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The Center for International Media Assistance at the National Endowment for Democracy and the George W. Bush Institute invite you to a panel discussion on

Information Denied:
Cuban Media and the Defense of Press Freedom



Normando Hernandez
Bush Institute Fellow

Luis Botello
International Center for Journalists

Moderated by:

Miriam Kornblith
National Endowment for Democracy

Tuesday, February 4, 2014
12:00-2:00 p.m. EST

Fundamental freedoms of expression and information are eroding or under attack in Latin America.  For decades, watchdog organizations like Freedom House and the Committee to Protect Journalists have consistently identified Cuba as one of the most repressive governments in the world and the most restrictive environment for media in the region.  More recently, they have highlighted the deteriorating media environment across Latin America as governments in Venezuela, Ecuador and Nicaragua have clamped down as well. In this context, what strategies can be used to reverse the trend and advance the free flow of information in Cuba and throughout the region?

Please join the Center for International Media Assistance and the Bush Institute for an important discussion of freedom of expression in Latin America. The event will include a preview of “Freedom Denied:  Cuba’s Black Spring Continues,” a new, short documentary produced by the Bush Institute’s Freedom Collection.

Normando Hernandez is a Freedom Advocate Fellow with the George W. Bush Institute.  A former political prisoner, he has been a key figure in advancing the cause of freedom in his native Cuba.  Normando is an independent journalist who has dedicated himself to providing alternate sources of news and information in Cuba.  He was the youngest of 75 dissidents arrested by Cuban authorities on March 18, 2003, a day that became known as the “Black Spring.” Normando was sentenced to 25 years in prison for writing about the condition of state-run services in Cuba and criticizing the government’s management of issues such as tourism, agriculture, and fishing.  Normando was exiled to Spain in 2010 and has since relocated to the United States with his family.  He was a Spring 2012 Reagan-Fascell Fellow with the National Endowment for Democracy, focusing his research on the monopoly of communications by the Cuban regime and how independent journalists can combat totalitarianism.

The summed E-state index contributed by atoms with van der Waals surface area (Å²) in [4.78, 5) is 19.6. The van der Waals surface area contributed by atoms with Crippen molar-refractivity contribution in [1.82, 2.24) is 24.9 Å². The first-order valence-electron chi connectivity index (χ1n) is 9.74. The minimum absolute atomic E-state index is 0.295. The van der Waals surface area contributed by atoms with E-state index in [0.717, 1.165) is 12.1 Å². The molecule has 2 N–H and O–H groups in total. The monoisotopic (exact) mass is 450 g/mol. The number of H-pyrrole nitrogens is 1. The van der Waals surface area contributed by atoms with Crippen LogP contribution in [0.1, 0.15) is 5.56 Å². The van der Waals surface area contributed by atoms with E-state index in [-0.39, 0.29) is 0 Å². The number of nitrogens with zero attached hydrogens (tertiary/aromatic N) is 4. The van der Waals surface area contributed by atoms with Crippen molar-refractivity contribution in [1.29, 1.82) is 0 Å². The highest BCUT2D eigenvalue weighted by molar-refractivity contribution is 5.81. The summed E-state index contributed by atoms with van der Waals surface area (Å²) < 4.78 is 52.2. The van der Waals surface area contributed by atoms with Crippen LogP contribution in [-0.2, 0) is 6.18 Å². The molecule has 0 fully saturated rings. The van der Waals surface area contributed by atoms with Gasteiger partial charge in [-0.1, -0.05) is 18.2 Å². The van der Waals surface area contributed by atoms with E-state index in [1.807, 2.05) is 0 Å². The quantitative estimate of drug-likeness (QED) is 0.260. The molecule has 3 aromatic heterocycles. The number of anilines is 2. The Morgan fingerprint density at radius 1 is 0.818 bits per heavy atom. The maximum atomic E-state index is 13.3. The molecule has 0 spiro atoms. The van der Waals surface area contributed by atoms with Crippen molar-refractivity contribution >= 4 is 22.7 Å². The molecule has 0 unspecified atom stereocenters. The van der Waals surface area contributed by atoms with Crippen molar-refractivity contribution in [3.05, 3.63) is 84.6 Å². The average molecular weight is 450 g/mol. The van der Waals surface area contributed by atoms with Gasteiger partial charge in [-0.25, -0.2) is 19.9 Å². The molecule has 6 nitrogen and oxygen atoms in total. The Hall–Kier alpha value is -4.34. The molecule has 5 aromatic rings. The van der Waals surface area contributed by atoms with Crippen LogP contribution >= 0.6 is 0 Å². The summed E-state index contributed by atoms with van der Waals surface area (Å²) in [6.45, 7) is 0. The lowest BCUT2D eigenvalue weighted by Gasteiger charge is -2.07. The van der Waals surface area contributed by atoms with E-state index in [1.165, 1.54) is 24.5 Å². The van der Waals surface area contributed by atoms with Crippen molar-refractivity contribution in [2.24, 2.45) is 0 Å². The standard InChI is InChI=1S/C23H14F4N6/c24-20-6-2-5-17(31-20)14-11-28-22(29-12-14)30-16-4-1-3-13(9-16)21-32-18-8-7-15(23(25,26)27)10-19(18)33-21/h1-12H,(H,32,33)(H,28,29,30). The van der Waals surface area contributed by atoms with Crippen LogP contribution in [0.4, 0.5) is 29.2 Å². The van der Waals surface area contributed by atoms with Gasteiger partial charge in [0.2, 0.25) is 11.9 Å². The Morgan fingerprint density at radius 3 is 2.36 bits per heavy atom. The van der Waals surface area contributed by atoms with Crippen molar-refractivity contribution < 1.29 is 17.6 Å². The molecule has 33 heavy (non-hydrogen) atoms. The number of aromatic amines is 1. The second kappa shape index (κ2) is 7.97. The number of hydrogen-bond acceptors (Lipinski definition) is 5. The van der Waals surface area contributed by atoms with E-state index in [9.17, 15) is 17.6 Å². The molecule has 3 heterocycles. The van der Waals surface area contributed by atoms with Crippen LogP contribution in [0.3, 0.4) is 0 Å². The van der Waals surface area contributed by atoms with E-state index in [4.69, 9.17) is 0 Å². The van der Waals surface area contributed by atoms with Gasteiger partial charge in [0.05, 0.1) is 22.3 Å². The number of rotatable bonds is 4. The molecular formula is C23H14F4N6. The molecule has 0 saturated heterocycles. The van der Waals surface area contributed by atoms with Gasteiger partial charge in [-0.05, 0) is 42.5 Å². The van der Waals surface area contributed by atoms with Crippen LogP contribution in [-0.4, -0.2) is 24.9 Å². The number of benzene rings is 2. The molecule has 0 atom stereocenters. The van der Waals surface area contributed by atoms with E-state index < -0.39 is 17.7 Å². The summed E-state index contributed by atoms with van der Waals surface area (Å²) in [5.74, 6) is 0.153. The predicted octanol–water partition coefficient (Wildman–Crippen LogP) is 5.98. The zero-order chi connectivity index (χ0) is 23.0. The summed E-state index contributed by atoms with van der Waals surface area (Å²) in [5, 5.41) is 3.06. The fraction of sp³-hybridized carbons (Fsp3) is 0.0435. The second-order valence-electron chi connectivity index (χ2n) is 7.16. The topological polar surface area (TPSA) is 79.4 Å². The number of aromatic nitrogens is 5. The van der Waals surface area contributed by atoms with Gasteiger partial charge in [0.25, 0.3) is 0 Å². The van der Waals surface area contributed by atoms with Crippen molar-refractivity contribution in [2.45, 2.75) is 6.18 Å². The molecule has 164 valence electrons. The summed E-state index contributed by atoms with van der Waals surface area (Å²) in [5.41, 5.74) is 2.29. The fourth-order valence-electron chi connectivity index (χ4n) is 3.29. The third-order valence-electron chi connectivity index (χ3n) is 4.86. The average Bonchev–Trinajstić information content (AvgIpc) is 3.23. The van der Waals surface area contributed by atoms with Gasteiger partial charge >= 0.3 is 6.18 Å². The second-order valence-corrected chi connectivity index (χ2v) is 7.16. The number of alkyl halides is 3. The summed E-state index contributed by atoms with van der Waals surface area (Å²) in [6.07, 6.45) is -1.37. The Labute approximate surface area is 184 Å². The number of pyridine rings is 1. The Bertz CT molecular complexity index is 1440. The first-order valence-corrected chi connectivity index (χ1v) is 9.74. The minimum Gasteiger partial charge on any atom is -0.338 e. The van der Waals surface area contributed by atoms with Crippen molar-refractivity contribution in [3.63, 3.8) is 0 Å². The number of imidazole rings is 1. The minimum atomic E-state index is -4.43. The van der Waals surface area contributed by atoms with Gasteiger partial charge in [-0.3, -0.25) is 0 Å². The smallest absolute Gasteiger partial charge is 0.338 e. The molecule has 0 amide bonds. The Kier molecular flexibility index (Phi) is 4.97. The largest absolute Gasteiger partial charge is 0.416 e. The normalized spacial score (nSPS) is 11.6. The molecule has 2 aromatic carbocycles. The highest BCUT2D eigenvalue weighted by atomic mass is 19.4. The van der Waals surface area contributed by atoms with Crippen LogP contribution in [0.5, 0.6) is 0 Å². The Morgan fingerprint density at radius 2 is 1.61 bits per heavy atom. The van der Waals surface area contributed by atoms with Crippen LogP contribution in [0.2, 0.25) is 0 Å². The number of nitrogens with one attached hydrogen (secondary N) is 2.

Luis Botello is the senior program director of special projects at the International Center for Journalists. He oversees ICFJ’s Latin American programs and works on the development and implementation of new initiatives promoting digital innovation. He conducts a variety of training programs and conferences on digital media, mobile technology, ethics, press freedom, and media development worldwide.  Botello has worked in more than 20 countries. He is a regular on-air guest in major networks such as CNN En Español, Aljazeera, and NTN24. He launched ICFJ’s International Journalism Network (IJNet), an online media assistance news service. Botello has taught international media at American University in Washington, D.C. Botello previously served as morning newscast producer, host and television reporter for Televisora Nacional in Panama, where he covered assignments in Colombia, the United States and Europe. He is a member of the board of directors of the Knight Center for Journalism in the Americas at the University of Texas at Austin and the Latin American Journalism Center (CELAP) in Panama City, Panama. He received a Fulbright Scholarship in 1988 and a fellowship to Louisiana State University’s Manship School of Mass Communication in 1997. He has a B.A. in journalism and a M.A. in mass communications from Louisiana State University.

Miriam Kornblith is Director for Latin America and the Caribbean at the National Endowment for Democracy in Washington, D.C. She has taught politics at the Central University of Venezuela, and from 1998 to1999 served as a board member and vice-president of the Venezuelan National Electoral Council.